Qld kids with autism will stay in class
Queensland's education minister has ruled out separating children with autism from the rest of their class, despite teachers complaining they disrupt their peers' learning.
Kate Jones and Premier Annastacia Palaszczuk on Wednesday opened the new $2 million Autism Hub and Reading Centre - an Australian first - in the inner-Brisbane suburb of Woolloongabba.
Ms Jones was asked whether the government would reconsider a policy to keep children with autism in the classroom, given the level of disruption teachers say they create.
"Every child, whether they have autism or not, deserves to have excellence in education," Ms Jones said, immediately ruling out a change of policy.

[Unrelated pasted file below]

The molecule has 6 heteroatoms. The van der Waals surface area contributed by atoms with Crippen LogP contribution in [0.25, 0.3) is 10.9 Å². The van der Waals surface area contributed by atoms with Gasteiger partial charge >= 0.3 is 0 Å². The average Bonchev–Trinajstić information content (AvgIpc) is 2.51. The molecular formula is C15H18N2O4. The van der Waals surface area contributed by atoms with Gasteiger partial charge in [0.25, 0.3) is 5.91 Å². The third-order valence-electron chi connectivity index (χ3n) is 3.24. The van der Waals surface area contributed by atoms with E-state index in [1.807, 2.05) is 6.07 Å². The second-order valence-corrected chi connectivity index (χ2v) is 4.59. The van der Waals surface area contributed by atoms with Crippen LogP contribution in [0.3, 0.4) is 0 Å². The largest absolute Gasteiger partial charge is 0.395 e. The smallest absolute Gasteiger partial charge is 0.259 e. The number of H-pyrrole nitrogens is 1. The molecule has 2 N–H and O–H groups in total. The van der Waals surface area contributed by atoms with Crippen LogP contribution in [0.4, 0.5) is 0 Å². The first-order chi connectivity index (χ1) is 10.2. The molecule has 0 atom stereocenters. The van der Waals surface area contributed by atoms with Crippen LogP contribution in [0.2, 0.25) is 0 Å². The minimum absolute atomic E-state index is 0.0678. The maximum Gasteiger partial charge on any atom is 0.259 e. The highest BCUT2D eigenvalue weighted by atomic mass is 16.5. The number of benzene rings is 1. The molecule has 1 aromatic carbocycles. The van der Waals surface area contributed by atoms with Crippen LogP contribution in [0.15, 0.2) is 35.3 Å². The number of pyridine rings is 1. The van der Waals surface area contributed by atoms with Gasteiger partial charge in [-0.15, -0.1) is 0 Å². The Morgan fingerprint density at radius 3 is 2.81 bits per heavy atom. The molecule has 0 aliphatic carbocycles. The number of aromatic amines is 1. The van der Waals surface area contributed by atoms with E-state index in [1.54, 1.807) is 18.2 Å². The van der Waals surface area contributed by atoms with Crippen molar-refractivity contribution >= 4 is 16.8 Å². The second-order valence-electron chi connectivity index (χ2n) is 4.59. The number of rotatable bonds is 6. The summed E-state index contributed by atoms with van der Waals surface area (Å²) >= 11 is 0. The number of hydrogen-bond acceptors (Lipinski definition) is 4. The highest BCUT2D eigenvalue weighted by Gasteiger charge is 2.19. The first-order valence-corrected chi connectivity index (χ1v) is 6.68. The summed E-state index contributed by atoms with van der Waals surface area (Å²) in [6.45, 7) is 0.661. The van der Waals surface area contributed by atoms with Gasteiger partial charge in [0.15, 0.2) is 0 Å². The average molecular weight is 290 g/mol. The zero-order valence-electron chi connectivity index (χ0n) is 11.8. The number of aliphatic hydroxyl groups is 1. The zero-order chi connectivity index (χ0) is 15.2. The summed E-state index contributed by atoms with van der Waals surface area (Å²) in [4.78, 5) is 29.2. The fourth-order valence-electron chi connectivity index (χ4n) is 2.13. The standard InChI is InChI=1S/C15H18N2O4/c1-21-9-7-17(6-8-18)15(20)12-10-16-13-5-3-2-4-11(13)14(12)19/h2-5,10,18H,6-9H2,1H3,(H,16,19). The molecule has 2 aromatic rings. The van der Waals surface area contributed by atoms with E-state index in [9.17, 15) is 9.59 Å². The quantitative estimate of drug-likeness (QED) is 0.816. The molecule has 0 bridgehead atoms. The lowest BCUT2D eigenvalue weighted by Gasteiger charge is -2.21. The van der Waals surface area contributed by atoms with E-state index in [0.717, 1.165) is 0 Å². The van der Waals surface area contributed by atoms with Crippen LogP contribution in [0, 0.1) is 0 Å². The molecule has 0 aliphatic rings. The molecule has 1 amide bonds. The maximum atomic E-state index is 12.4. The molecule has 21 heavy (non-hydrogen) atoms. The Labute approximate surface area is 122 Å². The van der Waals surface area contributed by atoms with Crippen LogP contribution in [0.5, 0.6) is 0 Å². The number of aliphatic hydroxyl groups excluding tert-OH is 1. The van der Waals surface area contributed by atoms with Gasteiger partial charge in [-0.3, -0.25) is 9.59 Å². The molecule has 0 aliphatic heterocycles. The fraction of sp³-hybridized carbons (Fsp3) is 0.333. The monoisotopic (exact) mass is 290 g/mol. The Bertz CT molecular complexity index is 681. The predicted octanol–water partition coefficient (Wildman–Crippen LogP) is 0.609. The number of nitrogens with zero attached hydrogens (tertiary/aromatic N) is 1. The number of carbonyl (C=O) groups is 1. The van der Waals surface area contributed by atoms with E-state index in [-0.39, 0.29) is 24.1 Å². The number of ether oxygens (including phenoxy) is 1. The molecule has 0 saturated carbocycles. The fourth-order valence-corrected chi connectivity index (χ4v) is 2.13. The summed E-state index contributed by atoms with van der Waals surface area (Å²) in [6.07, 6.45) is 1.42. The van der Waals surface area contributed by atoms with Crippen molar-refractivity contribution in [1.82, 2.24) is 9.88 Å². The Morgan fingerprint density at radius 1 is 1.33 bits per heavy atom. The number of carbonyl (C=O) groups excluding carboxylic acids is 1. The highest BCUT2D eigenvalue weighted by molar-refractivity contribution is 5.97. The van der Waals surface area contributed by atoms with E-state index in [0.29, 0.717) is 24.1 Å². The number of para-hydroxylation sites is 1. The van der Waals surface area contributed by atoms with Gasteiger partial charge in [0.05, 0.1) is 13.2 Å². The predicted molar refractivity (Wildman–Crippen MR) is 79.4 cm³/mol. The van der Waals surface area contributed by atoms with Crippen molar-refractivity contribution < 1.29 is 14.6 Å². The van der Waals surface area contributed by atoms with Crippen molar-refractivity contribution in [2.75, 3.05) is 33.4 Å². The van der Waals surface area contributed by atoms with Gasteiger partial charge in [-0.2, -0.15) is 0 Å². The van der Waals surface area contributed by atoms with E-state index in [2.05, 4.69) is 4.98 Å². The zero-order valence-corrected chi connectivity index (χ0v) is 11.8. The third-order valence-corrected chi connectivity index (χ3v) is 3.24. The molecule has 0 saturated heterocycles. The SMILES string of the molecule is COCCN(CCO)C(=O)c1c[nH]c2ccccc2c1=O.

Ms Jones said initiatives like the new hub would not only help students reach their full potential, but also give teachers the training and skills needed to cope with special-needs students.
"Where there is an issue in a classroom where we think the expertise of the autism hub coaches can go to a school, work with the classroom, work with the teachers, that's exactly what this service is all about," she said.
Ms Jones rejected suggestions other students would be disadvantaged by children with autism disrupting classes and teachers needing to spend more time with them.
She said the government was providing more teachers and funding to address class sizes, while also allowing individual schools to decide how money and resources should best be used.
"Yes, we've listened," Ms Jones said.
"We can do better, but right now in Queensland we are now providing a resource that no other teacher in any part of Australia has and I am very proud that we are tackling this head on."